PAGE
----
CLEAR WATER FROM THE MISSISSIPPI.
MR. CHARLES E. CUTTER in a long communication writes of the filtration system at Davenport, Ia, by means of which the muddy water of the Mississippi is rendered clear and potable. In that city every drop of water that is distributed through the mains is filtered and supplied to the citizens by the Davenport Water company at no higher price than is paid elsewhere for water that is by no means wholesome.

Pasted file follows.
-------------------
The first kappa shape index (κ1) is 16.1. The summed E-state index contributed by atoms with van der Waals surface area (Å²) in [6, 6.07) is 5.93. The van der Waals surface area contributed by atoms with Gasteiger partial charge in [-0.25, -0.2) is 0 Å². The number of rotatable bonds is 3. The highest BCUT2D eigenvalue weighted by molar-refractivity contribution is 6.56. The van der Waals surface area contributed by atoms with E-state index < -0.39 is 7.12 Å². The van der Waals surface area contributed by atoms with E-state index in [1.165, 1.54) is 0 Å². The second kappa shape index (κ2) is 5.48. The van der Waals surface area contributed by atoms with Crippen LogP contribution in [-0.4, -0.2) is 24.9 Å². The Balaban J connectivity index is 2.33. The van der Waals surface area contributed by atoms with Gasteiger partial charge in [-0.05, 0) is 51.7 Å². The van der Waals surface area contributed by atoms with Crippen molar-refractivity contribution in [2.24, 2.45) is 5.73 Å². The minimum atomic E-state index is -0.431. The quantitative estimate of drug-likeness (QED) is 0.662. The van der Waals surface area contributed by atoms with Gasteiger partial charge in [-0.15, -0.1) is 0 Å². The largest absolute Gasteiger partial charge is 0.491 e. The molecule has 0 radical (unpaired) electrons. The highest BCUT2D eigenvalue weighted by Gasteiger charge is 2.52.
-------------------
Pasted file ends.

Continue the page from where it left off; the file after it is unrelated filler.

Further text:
For the excellent system in vogue at Davenport the city is indebted to James P. Donahue, son of Hon. Michael Donahue, founder of the water works, secretary of the Davenport Water company. Mr. Donahue, being determined that the water should be improved in quality, studied the subject of mechanical filtration at home and abroad—his foreign investigations being conducted in some of the largest cities in Europe. The outcome was the adoption of a costly system of filtration. The plant is said to be fifty per cent, larger than any other in use and consists of ten double filter shells,each seven and one-half feet in diameter and thirty-two feet long. The filter shells are built of steel, five-eighths of an inch thick, with a tensile strength of 60,000 pounds, and have stood a steady proof test of 200 pounds to the square inch. These filters are so arranged that any one of them can be operated separately or the whole battery collectively. The tanks are about three-quarters full of white sand, amounting in all to about thirty carloads, brought at first from Horn island, in the gulf of Mexico. The supply for renewing is now secured from Fontenac, Minn. The peculiar nature of this sand is that each grain is of almost even texture and a perfect crystal. Ordinary river or building sand, being porous, would tend to make it unfit for filtering purposes. When water contains microbes sometimes so infinitesimally small that it would require the most powerful magnifying glasses to detect them,these might readily lodge themselves in the pores of the porous sand and die and rot, thereby rendering the filters disease-producers. For this good and sufficient reason, then, is the sharp, solid and anti-porous crystal sand necessary, and an all important factor forgood filtration.